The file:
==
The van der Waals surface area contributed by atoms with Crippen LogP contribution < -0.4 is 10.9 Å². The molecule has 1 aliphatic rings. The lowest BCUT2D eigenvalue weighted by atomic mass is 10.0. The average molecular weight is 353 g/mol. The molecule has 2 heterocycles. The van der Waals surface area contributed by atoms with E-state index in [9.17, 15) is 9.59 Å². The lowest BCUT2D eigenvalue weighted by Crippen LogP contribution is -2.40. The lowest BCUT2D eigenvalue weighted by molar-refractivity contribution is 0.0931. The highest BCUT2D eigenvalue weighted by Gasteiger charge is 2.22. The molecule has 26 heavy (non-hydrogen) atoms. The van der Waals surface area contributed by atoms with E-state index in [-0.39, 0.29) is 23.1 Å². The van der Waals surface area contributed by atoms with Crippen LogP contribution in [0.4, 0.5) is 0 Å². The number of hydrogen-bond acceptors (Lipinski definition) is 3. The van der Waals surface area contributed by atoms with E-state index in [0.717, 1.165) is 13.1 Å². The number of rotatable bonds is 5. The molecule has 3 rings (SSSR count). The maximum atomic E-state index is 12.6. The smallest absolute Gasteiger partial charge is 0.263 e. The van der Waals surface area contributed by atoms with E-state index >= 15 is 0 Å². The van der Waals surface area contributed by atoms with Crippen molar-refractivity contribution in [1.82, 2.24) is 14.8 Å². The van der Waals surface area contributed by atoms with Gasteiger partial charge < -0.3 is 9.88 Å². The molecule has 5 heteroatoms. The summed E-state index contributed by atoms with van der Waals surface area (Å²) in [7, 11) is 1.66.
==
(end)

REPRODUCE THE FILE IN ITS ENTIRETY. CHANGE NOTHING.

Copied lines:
The van der Waals surface area contributed by atoms with Crippen LogP contribution < -0.4 is 10.9 Å². The molecule has 1 aliphatic rings. The lowest BCUT2D eigenvalue weighted by atomic mass is 10.0. The average molecular weight is 353 g/mol. The molecule has 2 heterocycles. The van der Waals surface area contributed by atoms with E-state index in [9.17, 15) is 9.59 Å². The lowest BCUT2D eigenvalue weighted by Crippen LogP contribution is -2.40. The lowest BCUT2D eigenvalue weighted by molar-refractivity contribution is 0.0931. The highest BCUT2D eigenvalue weighted by Gasteiger charge is 2.22. The molecule has 26 heavy (non-hydrogen) atoms. The van der Waals surface area contributed by atoms with E-state index in [-0.39, 0.29) is 23.1 Å². The van der Waals surface area contributed by atoms with Crippen LogP contribution in [0.4, 0.5) is 0 Å². The number of hydrogen-bond acceptors (Lipinski definition) is 3. The van der Waals surface area contributed by atoms with E-state index in [0.717, 1.165) is 13.1 Å². The number of rotatable bonds is 5. The molecule has 3 rings (SSSR count). The maximum atomic E-state index is 12.6. The smallest absolute Gasteiger partial charge is 0.263 e. The van der Waals surface area contributed by atoms with E-state index >= 15 is 0 Å². The van der Waals surface area contributed by atoms with Crippen molar-refractivity contribution in [1.82, 2.24) is 14.8 Å². The van der Waals surface area contributed by atoms with Gasteiger partial charge < -0.3 is 9.88 Å². The molecule has 5 heteroatoms. The summed E-state index contributed by atoms with van der Waals surface area (Å²) in [7, 11) is 1.66.